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Pakistan women-led livestock market gains international recognition

In rural provinces, women have always reared animals but are excluded from selling them. A new market is changing attitudes On Saturday, Rozina Ghulam Mustafa arrived at the market in Tando Allahyar city joining hundreds of women to trade animals at Marui livestock market.

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On Saturday, Rozina Ghulam Mustafa arrived at the livestock market in Tando Allahyar metropolis, Pakistan’s Sindh province, to promote the goats she had raised, milked and fed.

Usually, her brother sells the animals, however, he bought them too cheaply as a result he didn’t know their true worth. “He has always sold our goats at a much lower price,” she says, standing inside an enclosure with 15 of them.

Usually, her brother sells the animals, but he sold them too cheaply because he didn’t know their true value. “He has always sold our goats at a much lower price,” she says, standing inside an enclosure with 15 of them.

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A very big achievement indeed 

For Mustafa, joining hundreds of women to trade animals at the Marui livestock market – believed to be Pakistan’s first women-led livestock market – was a big moment.

By the afternoon, she had yet to sell any animals but was unperturbed. “That’s OK; it’s my first time and I will learn how to trade,” she says. “For the first time I felt free, I could make the decision of buying and selling myself.”

Women have always maintained animals in rural Pakistan, caring for their diet, milking, and vaccines, as well as keeping their barns and sheds clean. When it comes time to sell them, however, women are left out. It is considered a man’s role to take the animals to the market.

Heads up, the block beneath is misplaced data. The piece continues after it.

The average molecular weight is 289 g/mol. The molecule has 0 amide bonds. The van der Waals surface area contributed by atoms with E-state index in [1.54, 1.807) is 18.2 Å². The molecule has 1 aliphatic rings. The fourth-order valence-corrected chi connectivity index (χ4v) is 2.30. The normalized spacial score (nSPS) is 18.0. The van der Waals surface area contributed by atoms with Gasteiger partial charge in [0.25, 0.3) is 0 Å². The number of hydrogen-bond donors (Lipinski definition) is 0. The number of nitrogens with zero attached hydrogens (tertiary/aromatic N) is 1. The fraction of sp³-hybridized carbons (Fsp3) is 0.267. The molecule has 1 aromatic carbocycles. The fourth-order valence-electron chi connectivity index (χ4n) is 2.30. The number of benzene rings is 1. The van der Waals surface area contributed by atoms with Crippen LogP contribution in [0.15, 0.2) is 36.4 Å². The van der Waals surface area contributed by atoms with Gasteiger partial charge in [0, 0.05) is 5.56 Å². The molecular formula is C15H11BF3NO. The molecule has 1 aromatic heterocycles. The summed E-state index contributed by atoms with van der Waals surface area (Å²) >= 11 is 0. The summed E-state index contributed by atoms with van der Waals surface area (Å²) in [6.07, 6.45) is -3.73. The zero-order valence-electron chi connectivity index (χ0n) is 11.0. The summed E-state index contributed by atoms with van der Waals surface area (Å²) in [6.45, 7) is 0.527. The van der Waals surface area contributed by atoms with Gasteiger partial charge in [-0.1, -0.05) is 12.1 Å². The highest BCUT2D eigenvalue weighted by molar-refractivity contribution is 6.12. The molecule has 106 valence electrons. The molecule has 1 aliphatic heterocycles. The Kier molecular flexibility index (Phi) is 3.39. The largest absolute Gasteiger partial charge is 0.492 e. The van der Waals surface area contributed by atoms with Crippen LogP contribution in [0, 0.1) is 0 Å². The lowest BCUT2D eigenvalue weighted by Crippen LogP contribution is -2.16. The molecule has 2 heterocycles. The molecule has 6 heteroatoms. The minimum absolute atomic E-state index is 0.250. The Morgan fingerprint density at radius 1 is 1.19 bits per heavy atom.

Rehmat, Mustafa’s 65-year-old mother, who accompanied her to the market with Mustafa’s brother, recalls that “it was unthinkable for a woman to come to the market and sell; it was a man’s work” when she was younger.

“I think this change is in the right direction. If women can rear, women can buy and sell, like men. What is so complicated about it?”

The market is busy. Children run between the animal enclosures and stalls selling homemade ghee (clarified butter), eggs, chickens, animal fodder and ornaments. Other stalls sell food, tea and hand-embroidered women’s clothing. The local government has a stall showcasing veterinary medicines.

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For Mustafa, becoming a member of a whole bunch of ladies to commerce animals at Marui livestock market – believed to be Pakistan’s first women-led livestock market – was a giant second.

By the afternoon, she had but to promote any animals, however, was unperturbed. “That’s OK; it’s my first time and I will learn how to trade,” she says. “For the first time I felt free, I could make the decision of buying and selling myself.”

Women in rural Pakistan have always reared cattle, providing adequate nutrition, milking, and vaccines while keeping their barns and sheds clean. When it comes time to buy them, however, girls are left out. Taking the animals to the market is considered a person’s work.

Rehmat, Mustafa’s 65-year-old mother, who accompanied her to the market with Mustafa’s brother, recalls how “it was unthinkable for a woman to come to the market and sell; it was a man’s work” when she was younger.

Perween Panhwar has just bought her first goat for 19,000 PKR (£80) to start her livestock farm. “When I heard there was a women-led livestock market, I wanted the first animal I buy for the farm to be from this market,” she says.